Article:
Wednesday, October 29, 2014

Door to Archway - Thanks Josh Temple

Back in the old days, the more rooms a house had, the more prestigious it was – no matter the size of the room.  This is very evident to us after living in old homes.  I mean our fridge even has its own little room – it’s weird and it’s a waste of space for sure.  There used to be a doorway in between our dining room and living room.  As you can imagine this very much closed off the space and made it seem smaller.  Open concept is all the rage after all.    

I don’t have a true “before picture” unfortunately, but I do have pictures of the space after we started taking the door casing out.  Of course nothing is ever easy in an old house.  Once we took the casing out, there was an overlap of lath and plaster that needed to be cut perfectly (if we didn’t cut it perfectly, we would be using a ton of joint compound and spackle).  You can see the overlap here:

To make the straight line cut, we used a grinder to cut the plaster and a sawzall to cut the lath .  Our smoke alarm went off from the tools burning the wood (lath), so we had to temporarily disable it while we performed the work.  This was the result we were left with.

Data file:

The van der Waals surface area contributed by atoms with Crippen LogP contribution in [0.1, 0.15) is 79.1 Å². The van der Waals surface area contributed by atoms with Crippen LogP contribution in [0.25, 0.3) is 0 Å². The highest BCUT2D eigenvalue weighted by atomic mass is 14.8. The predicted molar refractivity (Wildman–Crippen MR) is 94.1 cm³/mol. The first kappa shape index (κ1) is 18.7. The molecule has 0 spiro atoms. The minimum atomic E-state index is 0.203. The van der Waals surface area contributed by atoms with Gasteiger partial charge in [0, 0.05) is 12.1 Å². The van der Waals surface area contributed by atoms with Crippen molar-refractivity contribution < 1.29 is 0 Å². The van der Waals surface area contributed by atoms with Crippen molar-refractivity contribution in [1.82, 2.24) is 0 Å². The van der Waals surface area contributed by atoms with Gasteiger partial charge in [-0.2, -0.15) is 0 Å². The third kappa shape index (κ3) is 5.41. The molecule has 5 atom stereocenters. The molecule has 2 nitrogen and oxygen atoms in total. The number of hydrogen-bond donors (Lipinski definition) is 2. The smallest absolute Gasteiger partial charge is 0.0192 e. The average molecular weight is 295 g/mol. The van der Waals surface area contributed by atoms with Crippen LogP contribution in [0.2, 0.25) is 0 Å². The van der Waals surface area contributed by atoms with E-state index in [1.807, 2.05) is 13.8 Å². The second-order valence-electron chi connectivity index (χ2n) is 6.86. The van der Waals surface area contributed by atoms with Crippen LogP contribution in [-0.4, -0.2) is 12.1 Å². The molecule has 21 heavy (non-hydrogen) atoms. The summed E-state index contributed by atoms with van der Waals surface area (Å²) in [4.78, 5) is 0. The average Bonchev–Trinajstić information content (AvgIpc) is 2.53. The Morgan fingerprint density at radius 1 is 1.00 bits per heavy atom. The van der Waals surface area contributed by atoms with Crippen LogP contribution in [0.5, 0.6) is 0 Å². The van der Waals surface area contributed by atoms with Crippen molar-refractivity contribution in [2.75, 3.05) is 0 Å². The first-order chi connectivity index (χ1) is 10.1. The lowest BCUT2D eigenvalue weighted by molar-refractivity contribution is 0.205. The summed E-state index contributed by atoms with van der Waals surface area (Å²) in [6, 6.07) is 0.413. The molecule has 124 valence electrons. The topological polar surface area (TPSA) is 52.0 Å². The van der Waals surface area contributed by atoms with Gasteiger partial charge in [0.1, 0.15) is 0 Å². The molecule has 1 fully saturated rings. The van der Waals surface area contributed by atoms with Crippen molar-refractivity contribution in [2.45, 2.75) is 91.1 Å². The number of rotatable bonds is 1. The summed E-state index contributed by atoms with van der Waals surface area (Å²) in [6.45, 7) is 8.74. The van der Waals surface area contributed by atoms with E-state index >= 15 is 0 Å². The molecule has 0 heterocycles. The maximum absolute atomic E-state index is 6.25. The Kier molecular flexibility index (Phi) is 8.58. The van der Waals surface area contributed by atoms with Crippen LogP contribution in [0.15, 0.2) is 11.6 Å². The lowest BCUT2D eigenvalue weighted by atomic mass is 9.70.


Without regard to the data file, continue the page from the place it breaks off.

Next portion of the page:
Now our house is full of arches and if we would just drywall in a square opening, one would be able to tell that it was an afterthought and didn’t go with the era of the house.  Since we want to keep the characteristics of the old homes, we decided to match the other arches in our house.  This is the particular archway we modeled our new archway after.
*ignore the different DIY projects going on in this photo.
We used a piece of cardboard to trace this exact archway shape and then scaled it down to fit the opening we needed.
Now we need to give credit to Josh Temple, the HGTV & DIY host of House Crashers, for giving us the idea to build the archway.  We first took two pieces of plywood and cut it to our “archway shape”.  Then we used 2x4s to serve as a surface to attach the drywall and brace the two pieces of plywood together. 

Next, we attached the "archway-piece" of drywall and cut it with a rotozip using the wood as a guideline.

For the center archway drywall we scored the back in order for it to bend in the shape we wanted.

Next we used corner bead for all the exposed corners

From here on out it was just a lot of filling in with joint compound, sanding, and filling in, and sanding, …. – you get the jist. 

Here is the finished product!  Plus Teddy posing for a picture is always the cutest.

*Updated after*

Check out 50 Shades of Gray - okay maybe like 4 or 5 for information about the paint colors!

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